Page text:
If Aadisht denies the above incident, it will be a strong indicator that NED entered the IIMB lexicon in March/April 2007 – a full year after we had graduated. I’m especially proud of having contributed to the lingo after I graduated (I had also contributed to the lingo while I was on campus – with Are). Of course, I didn’t develop any new concept. I just gave it a name.

In December of 2007, Neha Jain sent me this mail:

You did me a great disfavour by introducing me to NED
I have been suffering from an acute case of that since Saturday
I don’t know what it is
But I cant get myself out of it
No matter what I do
Or think about

I didn’t introduce her to the concept. I had only introduced her to the term. But as she says, you can never permanently get out of NED. If you think you have overcome NED, you are only fooling yourself. All you are doing is to temporarily get out of it.

So, sooner you learn to accept this fact and start worshiping NED, the better. I can’t really tell you right now how you should worship NED, but if you do, you should request Him to spare you from His clutches for as long as you want. Of course, you should remember that this is only a temporary release.

Welcome to the new blog.

K Serials

Many people may claim many different things, but I think the main motivation for people to watch so many soaps is schadenfreude.

  • Why do you think most characters in soaps are shown leading such miserable lives? I mean not miserable in the material sense, but everyone seems to have one problem or the other.
  • Assuming that people who watch soaps, on the average, lead not-so-happy lives, I can’t think of any reason why they will want to worsen their state of mind by bringing in more negative thoughts – if anything, by indulging in activities classified as “entertainment” you are supposed to be looking to lighten up your mind blah blah

The only other explanation I can think of is that all these soaps are part of some elaborate joke, and avid watchers are silently giggling as they watch these soaps. That they don’t want to let their secret away so they give reasons such as “it reflects life so we love it” and all such.

Commie uncle and family

This blog post is about a relative of mine, who, for purposes of this blog post, shall be called “Commie Uncle”. That name is intentional, for he is surely a commie. Ages back, he managed to land himself a PSU job with the help of a recommendation from his cousin’s wife’s cousin’s girlfriend’s cousin’s uncle. And no sooner had he got his appointment, he became prominent in the union, and started fighting against the very person who had recommended him for that job. About four years back, he had visited us, jubilant in the knowledge that the left would play a major part in the UPA government. My father and I had tried to drill sense into his head, but not to much avail.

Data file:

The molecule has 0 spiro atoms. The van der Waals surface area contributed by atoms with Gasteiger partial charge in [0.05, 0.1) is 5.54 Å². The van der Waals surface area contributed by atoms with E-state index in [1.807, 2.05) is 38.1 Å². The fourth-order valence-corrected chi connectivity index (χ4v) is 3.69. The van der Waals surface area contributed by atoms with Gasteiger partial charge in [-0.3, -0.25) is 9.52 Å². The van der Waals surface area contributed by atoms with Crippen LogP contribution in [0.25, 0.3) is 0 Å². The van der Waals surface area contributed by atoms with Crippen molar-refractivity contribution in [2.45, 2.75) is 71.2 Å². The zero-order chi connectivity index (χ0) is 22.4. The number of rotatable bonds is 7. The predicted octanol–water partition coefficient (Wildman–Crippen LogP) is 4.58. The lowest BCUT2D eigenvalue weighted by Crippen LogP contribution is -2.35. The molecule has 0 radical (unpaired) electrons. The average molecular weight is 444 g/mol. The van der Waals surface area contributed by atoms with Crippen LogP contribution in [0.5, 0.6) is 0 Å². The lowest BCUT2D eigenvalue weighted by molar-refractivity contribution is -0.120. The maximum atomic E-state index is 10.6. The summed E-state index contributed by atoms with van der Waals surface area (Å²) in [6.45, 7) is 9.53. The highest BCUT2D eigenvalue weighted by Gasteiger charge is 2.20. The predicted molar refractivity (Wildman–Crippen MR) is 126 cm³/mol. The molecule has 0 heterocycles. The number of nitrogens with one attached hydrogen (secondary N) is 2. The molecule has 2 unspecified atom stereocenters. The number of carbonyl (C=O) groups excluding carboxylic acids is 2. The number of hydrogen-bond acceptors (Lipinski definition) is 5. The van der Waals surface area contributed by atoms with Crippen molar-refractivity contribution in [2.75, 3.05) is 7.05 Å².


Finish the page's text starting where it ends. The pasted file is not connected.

Continue reading “Commie uncle and family”

Russian Mags

Long ago, Soviet Russia decided that a good way for them to propagate propaganda in India would be to distribute magazines at subsidized rates. My father had taken the bait and subscribed to all such magazines available – Soviet Union, Soviet Woman and Misha. All of them were available at dirt-cheap rates (don’t exactly remember them). It was so cheap that buying the magazines and giving them to the raddiwala was almost a profitable business.

This is the extent to which the Russians went to propagate their propaganda. And sadly, in those days, the world was yet to hear about anti-dumping duties.

For some reason, I never liked these magazines. My father would sit with me and make me read Misha. He would help me set up and play some of the games mentioned in that. Even then, I never managed to appreciate the magazine, and most of it went straight into the raddiwala’s hands. However, given the extremely low cost, my father didn’t particularly mind.